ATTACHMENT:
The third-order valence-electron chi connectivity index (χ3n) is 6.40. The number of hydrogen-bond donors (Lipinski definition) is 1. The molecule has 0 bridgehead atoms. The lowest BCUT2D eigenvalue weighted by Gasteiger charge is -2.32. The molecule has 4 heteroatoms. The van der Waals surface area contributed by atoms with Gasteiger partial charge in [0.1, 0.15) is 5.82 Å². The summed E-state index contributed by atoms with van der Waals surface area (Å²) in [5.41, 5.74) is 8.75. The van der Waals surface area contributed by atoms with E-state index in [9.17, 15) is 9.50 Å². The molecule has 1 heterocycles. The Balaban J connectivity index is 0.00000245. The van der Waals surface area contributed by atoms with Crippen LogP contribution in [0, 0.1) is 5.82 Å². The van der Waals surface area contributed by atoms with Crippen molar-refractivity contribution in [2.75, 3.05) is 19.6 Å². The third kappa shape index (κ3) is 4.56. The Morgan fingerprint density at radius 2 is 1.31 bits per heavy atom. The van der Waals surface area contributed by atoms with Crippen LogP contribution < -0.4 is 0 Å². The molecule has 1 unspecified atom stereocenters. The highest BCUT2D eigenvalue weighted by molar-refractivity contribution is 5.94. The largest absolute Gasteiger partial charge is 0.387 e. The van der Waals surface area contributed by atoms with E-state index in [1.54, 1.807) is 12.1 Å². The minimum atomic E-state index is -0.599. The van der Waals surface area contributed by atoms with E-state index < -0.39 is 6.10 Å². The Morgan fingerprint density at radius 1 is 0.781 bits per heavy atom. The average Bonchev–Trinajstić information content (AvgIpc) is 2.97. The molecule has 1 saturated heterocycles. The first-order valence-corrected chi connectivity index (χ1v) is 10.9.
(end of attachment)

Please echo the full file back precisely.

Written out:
The third-order valence-electron chi connectivity index (χ3n) is 6.40. The number of hydrogen-bond donors (Lipinski definition) is 1. The molecule has 0 bridgehead atoms. The lowest BCUT2D eigenvalue weighted by Gasteiger charge is -2.32. The molecule has 4 heteroatoms. The van der Waals surface area contributed by atoms with Gasteiger partial charge in [0.1, 0.15) is 5.82 Å². The summed E-state index contributed by atoms with van der Waals surface area (Å²) in [5.41, 5.74) is 8.75. The van der Waals surface area contributed by atoms with E-state index in [9.17, 15) is 9.50 Å². The molecule has 1 heterocycles. The Balaban J connectivity index is 0.00000245. The van der Waals surface area contributed by atoms with Crippen LogP contribution in [0, 0.1) is 5.82 Å². The van der Waals surface area contributed by atoms with Crippen molar-refractivity contribution in [2.75, 3.05) is 19.6 Å². The third kappa shape index (κ3) is 4.56. The Morgan fingerprint density at radius 2 is 1.31 bits per heavy atom. The van der Waals surface area contributed by atoms with Crippen LogP contribution < -0.4 is 0 Å². The molecule has 1 unspecified atom stereocenters. The highest BCUT2D eigenvalue weighted by molar-refractivity contribution is 5.94. The largest absolute Gasteiger partial charge is 0.387 e. The van der Waals surface area contributed by atoms with E-state index in [1.54, 1.807) is 12.1 Å². The minimum atomic E-state index is -0.599. The van der Waals surface area contributed by atoms with E-state index < -0.39 is 6.10 Å². The Morgan fingerprint density at radius 1 is 0.781 bits per heavy atom. The average Bonchev–Trinajstić information content (AvgIpc) is 2.97. The molecule has 1 saturated heterocycles. The first-order valence-corrected chi connectivity index (χ1v) is 10.9.